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OBEY - Highly Asymmetrical Multiplayer

Discussion in 'Works In Progress' started by bugmagnet, Aug 10, 2014.

  1. bugmagnet

    bugmagnet

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    Hi everyone :D
    I thought I would start a dev log here to help show off a Unity game I have been working on: OBEY





    We’ve all played games where you command groups of AI characters, or team mates. OBEY instead puts you in the position to command your enemies (human opponents), and to be commanded by them. Players are always free to obey/disobey. It is up to them to deal with the consequences of their actions in the game.

    Think of OBEY like an RTS… except your units are the other players… and they are all untrustworthy scumbags who will stab you in the back first chance they get.

    If you are being coerced you have only stealth, intelligence, trickery, and creativity to escape.

    It is sort of like Counter Strike Jail Mod meets Spy Party meets Texas hold 'em

    To win, make more money than any one else by the end of the round.
    To make the most money, you have to take command of the giant robot (the robot player makes 10x more than the other players per second)
    You take control of it by walking into the door at the base of the robot.
    The player in the robot can easily destroy any player he sees trying to approach (IF he sees them).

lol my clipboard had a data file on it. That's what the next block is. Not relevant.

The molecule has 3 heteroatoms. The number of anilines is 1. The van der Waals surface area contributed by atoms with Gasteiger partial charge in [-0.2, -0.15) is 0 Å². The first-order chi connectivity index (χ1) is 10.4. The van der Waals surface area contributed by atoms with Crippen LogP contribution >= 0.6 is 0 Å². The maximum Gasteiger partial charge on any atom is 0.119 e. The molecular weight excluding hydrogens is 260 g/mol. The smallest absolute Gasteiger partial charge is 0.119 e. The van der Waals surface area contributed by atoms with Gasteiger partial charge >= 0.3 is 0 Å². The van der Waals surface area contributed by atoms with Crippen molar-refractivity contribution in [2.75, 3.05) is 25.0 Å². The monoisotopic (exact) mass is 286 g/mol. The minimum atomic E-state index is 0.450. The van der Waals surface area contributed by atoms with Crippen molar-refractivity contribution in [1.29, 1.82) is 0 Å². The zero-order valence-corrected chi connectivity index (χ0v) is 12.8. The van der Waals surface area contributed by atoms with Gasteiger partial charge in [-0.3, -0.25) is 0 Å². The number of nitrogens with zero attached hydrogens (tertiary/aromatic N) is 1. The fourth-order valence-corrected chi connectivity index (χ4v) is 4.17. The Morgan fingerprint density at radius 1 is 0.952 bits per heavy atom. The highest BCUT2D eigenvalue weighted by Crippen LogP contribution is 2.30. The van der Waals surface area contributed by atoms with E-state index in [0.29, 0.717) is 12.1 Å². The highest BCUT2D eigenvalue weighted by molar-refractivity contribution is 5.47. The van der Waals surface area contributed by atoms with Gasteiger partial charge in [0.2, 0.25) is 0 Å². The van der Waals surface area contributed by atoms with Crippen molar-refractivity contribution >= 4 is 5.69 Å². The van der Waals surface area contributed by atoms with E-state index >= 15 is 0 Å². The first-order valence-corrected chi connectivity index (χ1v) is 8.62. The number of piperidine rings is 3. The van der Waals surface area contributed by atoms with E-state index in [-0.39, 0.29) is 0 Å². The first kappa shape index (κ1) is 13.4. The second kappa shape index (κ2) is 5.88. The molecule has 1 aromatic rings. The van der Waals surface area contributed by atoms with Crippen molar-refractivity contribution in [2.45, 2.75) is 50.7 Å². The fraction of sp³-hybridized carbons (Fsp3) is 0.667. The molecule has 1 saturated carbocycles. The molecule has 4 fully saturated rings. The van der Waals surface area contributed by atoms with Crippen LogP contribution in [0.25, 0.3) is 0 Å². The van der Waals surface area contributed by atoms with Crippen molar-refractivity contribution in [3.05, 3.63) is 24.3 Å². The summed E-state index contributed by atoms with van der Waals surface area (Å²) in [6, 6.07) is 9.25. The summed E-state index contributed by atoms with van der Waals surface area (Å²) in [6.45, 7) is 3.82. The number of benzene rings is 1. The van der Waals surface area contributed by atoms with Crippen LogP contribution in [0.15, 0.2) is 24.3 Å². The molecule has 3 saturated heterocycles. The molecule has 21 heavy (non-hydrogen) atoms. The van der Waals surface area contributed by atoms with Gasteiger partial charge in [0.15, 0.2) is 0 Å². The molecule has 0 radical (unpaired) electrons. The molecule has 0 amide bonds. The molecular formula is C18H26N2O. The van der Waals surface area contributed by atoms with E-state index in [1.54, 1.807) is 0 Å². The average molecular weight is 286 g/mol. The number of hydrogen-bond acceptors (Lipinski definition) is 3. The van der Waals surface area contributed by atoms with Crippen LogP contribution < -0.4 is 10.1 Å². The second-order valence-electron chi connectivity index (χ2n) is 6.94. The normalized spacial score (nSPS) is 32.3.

That's the basics - so superficially, it plays like 'king of the hill'.

    Here is the twist:
    Experienced robot players will know that it is not always in their interest to simply kill the approaching players.
    Why not? Because he can instead coerce them to do things to help him win (things that are against their own interest).
    and that's where the game gets interesting...



    "A sentry has sent 1TW of power to your bunny."​
     
    Last edited: May 18, 2015
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  2. bugmagnet

    bugmagnet

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    Last edited: Jan 10, 2015
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  3. inko

    inko

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    I really really like the art style you got going on here. Very distinct and darn good looking. And that huge machine gun thing looks freaking awesome! Teach me your ways! :)

    Unfortunately it's kinda difficult to get an actual idea of how the game plays out just from text. Any chance we can get a little gameplay demonstration, or a little explanatory dev log video or something like that? Would love to learn more about the gameplay mechanics.